One aspect of human intelligence is striving to predict the future. The brain notices patterns, anticipates events based on past experience, and makes predictions. This helps us navigate and make sense of our world, BUT, surprisingly, this can also lead to poor qualitative research.
These nonconscious processes can leak out and be noticed by respondents. They are curious as to what the research is really about. They will read the moderator or interviewer’s tone of voice and body language:
- What are they spending most time on?
- What do they seem most interested in?
- Where is their energy being directed?
3 main things you can do to avoid biasing the results of the research.
Surface your biases and expectations before you start.
Develop an open, and non-judgmental attitude
Use best practice in interviewing – it’s designed to help avoid leading and check your understanding of the responses as you go.
1. Surface your biases and expectations
Simple: discuss and note down your hypotheses about the topic. When writing the guide and interviewing, be clear that these are your ideas and you could be wrong.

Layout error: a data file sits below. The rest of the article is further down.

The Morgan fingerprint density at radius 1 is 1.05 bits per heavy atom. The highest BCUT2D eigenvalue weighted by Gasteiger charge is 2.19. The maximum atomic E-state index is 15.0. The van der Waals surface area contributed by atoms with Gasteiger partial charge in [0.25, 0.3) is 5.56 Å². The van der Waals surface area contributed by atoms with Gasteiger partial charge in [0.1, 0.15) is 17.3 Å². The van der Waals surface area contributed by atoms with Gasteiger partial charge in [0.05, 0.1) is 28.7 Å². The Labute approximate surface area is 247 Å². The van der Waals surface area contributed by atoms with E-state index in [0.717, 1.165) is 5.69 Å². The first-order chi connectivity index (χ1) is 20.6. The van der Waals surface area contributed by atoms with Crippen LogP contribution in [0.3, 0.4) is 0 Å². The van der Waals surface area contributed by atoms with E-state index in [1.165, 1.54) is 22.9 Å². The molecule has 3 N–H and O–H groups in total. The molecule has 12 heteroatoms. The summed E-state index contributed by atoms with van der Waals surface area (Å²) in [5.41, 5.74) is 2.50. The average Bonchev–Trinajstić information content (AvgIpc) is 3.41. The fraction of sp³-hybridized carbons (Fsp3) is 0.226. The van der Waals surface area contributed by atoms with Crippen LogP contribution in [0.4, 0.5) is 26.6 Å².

Next level: Choose a relevant test to check your stereotypes about age, weight, ethnicity etc. (There are 14 altogether).
Professional: do the Bracketing exercise as used by academic researchers, so you can understand and set aside biases and prejudices during the research
2. Have an open, non-judgemental attitude
Start with EMPATHY – recognise and experience the thoughts of others AS IF they were your own.
Be GENUINE – be yourself, don’t play a role. Being authentic allows respondents to do the same.
Be NON-JUDGEMENTAL. You will meet many people who do things you don’t agree with or approve of. Accept they have their reasons – and discover what they are.
This is hard, especially since you should not give your own opinions or indicate what you think in any way. Remember: IT’S NOT ABOUT YOU. IT’S ABOUT THEM.
3. Use Best Practice in Interviewing
OPEN questions stop you making leading suggestions
PROBE the words they use to more fully understand their point of view.
PARAPHRASING allows you to show empathy without saying what you feel
SUMMARISING helps keep you on track and allows you to check you have understood them correctly.
Introduce new ideas using STIMULUS MATERIAL so you don’t have to read out loud or explain things.